Rwanda: Noise Pollution - Kigali Moves to Sound Proof Churches

Rwanda — Kigali will soon be no city for loud praise and worshipping churches after the city authorities passed new rules against noise pollution.

The new regulations require bars, churches and events' organizers to guard against noise pollution in the city or suffer heavy fines.

Bruno Rangira, the public relations and communication officer for the city of Kigali told the press last week that the regulations come after noise pollution had become a nuisance in the city suburbs especially at night.And to ensure the new regulations are adhered to, hotlines for all the three districts in Kigali have been put in place for disturbed residents to call and report noise pollution in their neighborhoods.

The new regulations now mean, roadside music hawkers can no longer play loud music from their verandas to attract customers as the practice is in most cities. This would be illegal as per the new regulations and if reported could attract fines of up to RWF100, 000 francs more than $150 dollars.

There has always been a thing about churches and noise. In travelling buses, mobile pastors normally break without invitation and start preaching and singing on top of their voices.

Because of the fear among most people to be seen to oppose spiritual business, many travelers suffer silently even when they are clearly being inconvenienced by the noise; they tolerate it until the men and women of God leave.

Street side preachers are common in Kampala and Nairobi where they get a crowded corner and shout out the word of God albeit to an un-attentive audience.

All these would be categorized as illegal under the Kigali city new anti-noise regulations.

"It isn't enough to just establish these measures; they are supposed to be enforced. There are fines put in place for culprits and if we catch any, we will not hesitate to impose the fine because we have to learn not to make other people {in the city} uncomfortable," Rangira told the press.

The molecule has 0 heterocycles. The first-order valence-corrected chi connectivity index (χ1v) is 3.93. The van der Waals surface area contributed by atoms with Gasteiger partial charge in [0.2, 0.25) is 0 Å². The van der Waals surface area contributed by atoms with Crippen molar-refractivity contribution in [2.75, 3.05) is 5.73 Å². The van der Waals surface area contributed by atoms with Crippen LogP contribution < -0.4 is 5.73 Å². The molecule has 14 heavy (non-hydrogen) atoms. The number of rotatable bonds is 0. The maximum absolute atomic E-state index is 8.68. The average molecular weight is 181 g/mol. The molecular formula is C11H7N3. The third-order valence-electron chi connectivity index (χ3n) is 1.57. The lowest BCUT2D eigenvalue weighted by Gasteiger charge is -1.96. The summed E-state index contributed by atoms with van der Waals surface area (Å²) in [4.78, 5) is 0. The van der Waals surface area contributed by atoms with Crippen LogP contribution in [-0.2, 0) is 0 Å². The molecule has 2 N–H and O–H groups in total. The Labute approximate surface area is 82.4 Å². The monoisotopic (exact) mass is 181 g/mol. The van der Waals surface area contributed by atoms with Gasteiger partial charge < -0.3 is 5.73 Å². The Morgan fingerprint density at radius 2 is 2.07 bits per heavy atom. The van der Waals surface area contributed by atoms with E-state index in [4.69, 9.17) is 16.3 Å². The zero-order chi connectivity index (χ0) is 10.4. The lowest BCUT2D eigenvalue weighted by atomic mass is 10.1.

There have not been any street protests from civil society or other so called human rights bodies and lobby groups and no threats have been issued either for future protests but there are individuals whose opinions are against the move.

"I have a bar and music is a major catalyst in my business, my customers want to boast loudly when they get high, they argue loudly and they want to sing along when a popular song plays, how can you shut them up?" wondered Thierry a bar manager in a Kigali City suburb.

Sound proofing is a practice common to night clubs but the practice in Kigali is every bar, fitted with several music speakers turns into a night club with people letting their hair down as they drink the night away.

There are very few night clubs in Kigali and those available are on the high end mostly located in hotels which are no go areas for an average city dweller.

On the other hand, bar business is one of the leading businesses in Kigali city with one or two borders at the turn of every corner. Each of these has music systems and on weekends turns into night clubs of sorts playing loud music to match the mood of the revealers.

With many located in residential areas, several homes are inconvenienced and the new city regulations could mean either silent nights in the near future of heavy fines."We shall just have to learn how to drink in silence," said Ivan Mwene a Kigali resident.

Chris Mampa, who owns a small bar with his brother, says the city regulations are not good for business.

"Cities are places of business not for people to sleep like in villages. If the regulations were meant against noise during day, its fine but at night, that's when our businesses make money," said the visibly unhappy Mampa.

Their bar, named Valu-Valu after Chameleon's hit is a popular joint for university students who want to dance and drink away most nights, with low music or none at all, this might send away many. The bar is also located near residential houses and these might choose to report now that new regulations are in place.

Sound proofing Valu-Valu will not be easy either as it's housed in an open structure where such acoustics may be hard to fit.

An earlier city ultimatum requiring the churches to curb noise pollution elapsed in December last year and it's not clear now how Kigali's churches will cope with the new regulations.

Those who talked to the media expressed their concerns with a fear that they might be raided during a service as the regulations don't stipulate any specific times.

Kigali is one of the most serene cities in the region and that's largely because of its stringent regulations in force. Even vehicles are prohibited from unnecessary hooting as it might inconvenience dwellers.

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